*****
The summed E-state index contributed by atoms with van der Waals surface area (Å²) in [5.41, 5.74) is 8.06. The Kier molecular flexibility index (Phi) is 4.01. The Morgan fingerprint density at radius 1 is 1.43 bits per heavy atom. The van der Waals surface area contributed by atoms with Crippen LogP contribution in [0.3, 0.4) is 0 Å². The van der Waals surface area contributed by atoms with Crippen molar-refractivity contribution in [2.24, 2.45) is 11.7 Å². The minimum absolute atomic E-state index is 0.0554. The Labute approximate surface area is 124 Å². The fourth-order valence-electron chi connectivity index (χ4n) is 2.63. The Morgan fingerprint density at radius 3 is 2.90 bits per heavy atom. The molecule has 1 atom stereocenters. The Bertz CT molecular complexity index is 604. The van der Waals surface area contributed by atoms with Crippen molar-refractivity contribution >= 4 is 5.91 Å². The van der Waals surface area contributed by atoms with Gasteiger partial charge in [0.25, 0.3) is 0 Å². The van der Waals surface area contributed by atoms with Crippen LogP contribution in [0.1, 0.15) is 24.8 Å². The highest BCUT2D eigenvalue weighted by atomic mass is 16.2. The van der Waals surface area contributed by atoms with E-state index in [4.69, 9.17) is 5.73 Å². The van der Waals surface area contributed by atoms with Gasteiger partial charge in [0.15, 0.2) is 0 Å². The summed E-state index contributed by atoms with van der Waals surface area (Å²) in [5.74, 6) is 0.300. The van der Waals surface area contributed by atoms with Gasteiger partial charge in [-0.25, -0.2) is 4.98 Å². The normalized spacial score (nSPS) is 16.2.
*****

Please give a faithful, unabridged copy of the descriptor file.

The summed E-state index contributed by atoms with van der Waals surface area (Å²) in [5.41, 5.74) is 8.06. The Kier molecular flexibility index (Phi) is 4.01. The Morgan fingerprint density at radius 1 is 1.43 bits per heavy atom. The van der Waals surface area contributed by atoms with Crippen LogP contribution in [0.3, 0.4) is 0 Å². The van der Waals surface area contributed by atoms with Crippen molar-refractivity contribution in [2.24, 2.45) is 11.7 Å². The minimum absolute atomic E-state index is 0.0554. The Labute approximate surface area is 124 Å². The fourth-order valence-electron chi connectivity index (χ4n) is 2.63. The Morgan fingerprint density at radius 3 is 2.90 bits per heavy atom. The molecule has 1 atom stereocenters. The Bertz CT molecular complexity index is 604. The van der Waals surface area contributed by atoms with Crippen molar-refractivity contribution >= 4 is 5.91 Å². The van der Waals surface area contributed by atoms with Gasteiger partial charge in [0.25, 0.3) is 0 Å². The van der Waals surface area contributed by atoms with Crippen LogP contribution in [0.1, 0.15) is 24.8 Å². The highest BCUT2D eigenvalue weighted by atomic mass is 16.2. The van der Waals surface area contributed by atoms with E-state index in [4.69, 9.17) is 5.73 Å². The van der Waals surface area contributed by atoms with Gasteiger partial charge in [0.15, 0.2) is 0 Å². The summed E-state index contributed by atoms with van der Waals surface area (Å²) in [5.74, 6) is 0.300. The van der Waals surface area contributed by atoms with Gasteiger partial charge in [-0.25, -0.2) is 4.98 Å². The normalized spacial score (nSPS) is 16.2.